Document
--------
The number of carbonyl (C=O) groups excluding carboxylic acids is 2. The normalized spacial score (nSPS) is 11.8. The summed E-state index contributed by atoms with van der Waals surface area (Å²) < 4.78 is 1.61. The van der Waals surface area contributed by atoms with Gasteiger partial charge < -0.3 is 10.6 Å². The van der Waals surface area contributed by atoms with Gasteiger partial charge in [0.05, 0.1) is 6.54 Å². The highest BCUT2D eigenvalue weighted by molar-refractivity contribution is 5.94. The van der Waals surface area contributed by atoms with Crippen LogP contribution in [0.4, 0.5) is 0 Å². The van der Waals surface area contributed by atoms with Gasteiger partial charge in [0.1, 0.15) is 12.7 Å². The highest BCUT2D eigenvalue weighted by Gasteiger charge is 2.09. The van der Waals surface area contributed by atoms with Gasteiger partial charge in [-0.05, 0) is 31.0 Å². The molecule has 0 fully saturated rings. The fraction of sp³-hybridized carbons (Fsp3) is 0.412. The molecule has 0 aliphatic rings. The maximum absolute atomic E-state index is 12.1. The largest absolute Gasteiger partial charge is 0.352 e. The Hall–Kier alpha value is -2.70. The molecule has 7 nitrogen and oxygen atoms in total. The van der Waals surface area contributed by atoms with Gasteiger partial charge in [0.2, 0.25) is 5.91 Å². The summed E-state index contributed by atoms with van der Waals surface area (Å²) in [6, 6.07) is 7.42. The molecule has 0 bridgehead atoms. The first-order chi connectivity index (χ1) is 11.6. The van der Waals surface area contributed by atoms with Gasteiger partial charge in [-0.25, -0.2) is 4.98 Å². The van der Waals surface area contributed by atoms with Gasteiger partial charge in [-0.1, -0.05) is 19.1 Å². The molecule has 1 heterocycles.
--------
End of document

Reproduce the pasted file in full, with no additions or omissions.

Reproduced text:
The number of carbonyl (C=O) groups excluding carboxylic acids is 2. The normalized spacial score (nSPS) is 11.8. The summed E-state index contributed by atoms with van der Waals surface area (Å²) < 4.78 is 1.61. The van der Waals surface area contributed by atoms with Gasteiger partial charge < -0.3 is 10.6 Å². The van der Waals surface area contributed by atoms with Gasteiger partial charge in [0.05, 0.1) is 6.54 Å². The highest BCUT2D eigenvalue weighted by molar-refractivity contribution is 5.94. The van der Waals surface area contributed by atoms with Crippen LogP contribution in [0.4, 0.5) is 0 Å². The van der Waals surface area contributed by atoms with Gasteiger partial charge in [0.1, 0.15) is 12.7 Å². The highest BCUT2D eigenvalue weighted by Gasteiger charge is 2.09. The van der Waals surface area contributed by atoms with Gasteiger partial charge in [-0.05, 0) is 31.0 Å². The molecule has 0 fully saturated rings. The fraction of sp³-hybridized carbons (Fsp3) is 0.412. The molecule has 0 aliphatic rings. The maximum absolute atomic E-state index is 12.1. The largest absolute Gasteiger partial charge is 0.352 e. The Hall–Kier alpha value is -2.70. The molecule has 7 nitrogen and oxygen atoms in total. The van der Waals surface area contributed by atoms with Gasteiger partial charge in [0.2, 0.25) is 5.91 Å². The summed E-state index contributed by atoms with van der Waals surface area (Å²) in [6, 6.07) is 7.42. The molecule has 0 bridgehead atoms. The first-order chi connectivity index (χ1) is 11.6. The van der Waals surface area contributed by atoms with Gasteiger partial charge in [-0.25, -0.2) is 4.98 Å². The van der Waals surface area contributed by atoms with Gasteiger partial charge in [-0.1, -0.05) is 19.1 Å². The molecule has 1 heterocycles.